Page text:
Body Movie Review
Written by Joel Harley
Released by Matchbox Film
Written and directed by Dan Berk and Robert Olsen
2015, 75 minutes, Rated 15 (UK)
DVD released on 31st August 2015
Helen Rogers as Holly
Alexandra Turshen as Cali
Lauren Molina as Mel
Larry Fessenden as Arthur
Adam Cornelius as Ben
Oh shit, there's a dead body. Now what? It's a familiar movie dilemma which has become almost a subgenre of its own, tapping into apparently universal fears of accidentally murdering someone and not wanting to face the consequences. The idea has kept many a soap opera going over the years.
Feeling like an episode of Hollyoaks gone bad, Body follows three young women, drunk at Christmastime, as they break into an empty house and accidentally drop the man they find there (not so empty after all, then) down a flight of stairs. Suddenly, there's a dead body on their hands and life changing decisions to be made.
To say much more than that would be to spoil a well-crafted, tense little thriller that lives and thrives for its twists. Like Shallow Grave and Stuart Gordon's underrated Stuck, it takes a stupid decision and makes it worse, its originally likeable characters becoming increasingly desperate and cruel, turning on each other and making a terrible mess of the whole affair. Opening with the girls playing a game of Scrabble and smoking a spot of pot, it gives us time to get to know them before asking us to choose a side. Disarmingly funny and likeable, it gives no suggestion as to how dark things are going to get.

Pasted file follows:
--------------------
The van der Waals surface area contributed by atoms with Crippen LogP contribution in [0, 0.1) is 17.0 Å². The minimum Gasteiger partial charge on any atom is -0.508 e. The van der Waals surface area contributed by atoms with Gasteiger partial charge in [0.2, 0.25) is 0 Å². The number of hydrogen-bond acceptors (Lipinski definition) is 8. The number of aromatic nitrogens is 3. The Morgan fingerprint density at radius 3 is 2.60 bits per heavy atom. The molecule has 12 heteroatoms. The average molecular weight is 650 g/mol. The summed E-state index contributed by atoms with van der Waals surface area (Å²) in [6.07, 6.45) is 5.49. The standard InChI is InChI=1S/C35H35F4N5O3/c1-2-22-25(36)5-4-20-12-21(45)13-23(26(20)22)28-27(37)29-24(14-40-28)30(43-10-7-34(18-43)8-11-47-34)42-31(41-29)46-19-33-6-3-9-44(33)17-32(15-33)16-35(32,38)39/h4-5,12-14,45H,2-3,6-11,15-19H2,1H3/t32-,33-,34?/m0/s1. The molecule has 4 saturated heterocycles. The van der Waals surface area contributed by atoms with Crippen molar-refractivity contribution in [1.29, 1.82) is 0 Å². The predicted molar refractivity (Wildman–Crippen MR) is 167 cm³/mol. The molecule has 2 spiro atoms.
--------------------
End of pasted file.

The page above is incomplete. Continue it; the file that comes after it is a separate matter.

And make no mistake, Body gets plenty dark. It half-climaxes at around the halfway point with something so incredibly black that the film finds itself at a crossroads of its own making – keep going, or back away. Where it should have doubled down and kept up that impressive sense of nasty invention, instead it baulks – settling down into a rhythm and story many have seen and told before. The recent Cottage Country shows how it's done, maintaining the unpredictability and plot twists right to the end, realising that there simply just being a dead body that no-one knows how to deal with isn't going to cut it anymore. For too long Body goes without momentum, spinning on its wheels amidst all of the bickering and lies.
Body does what it does well enough, but is ultimately hamstrung by its peaking too early and lacking the courage to take its ideas all the way. In spite of its best intentions and technical prowess, it's just too shallow.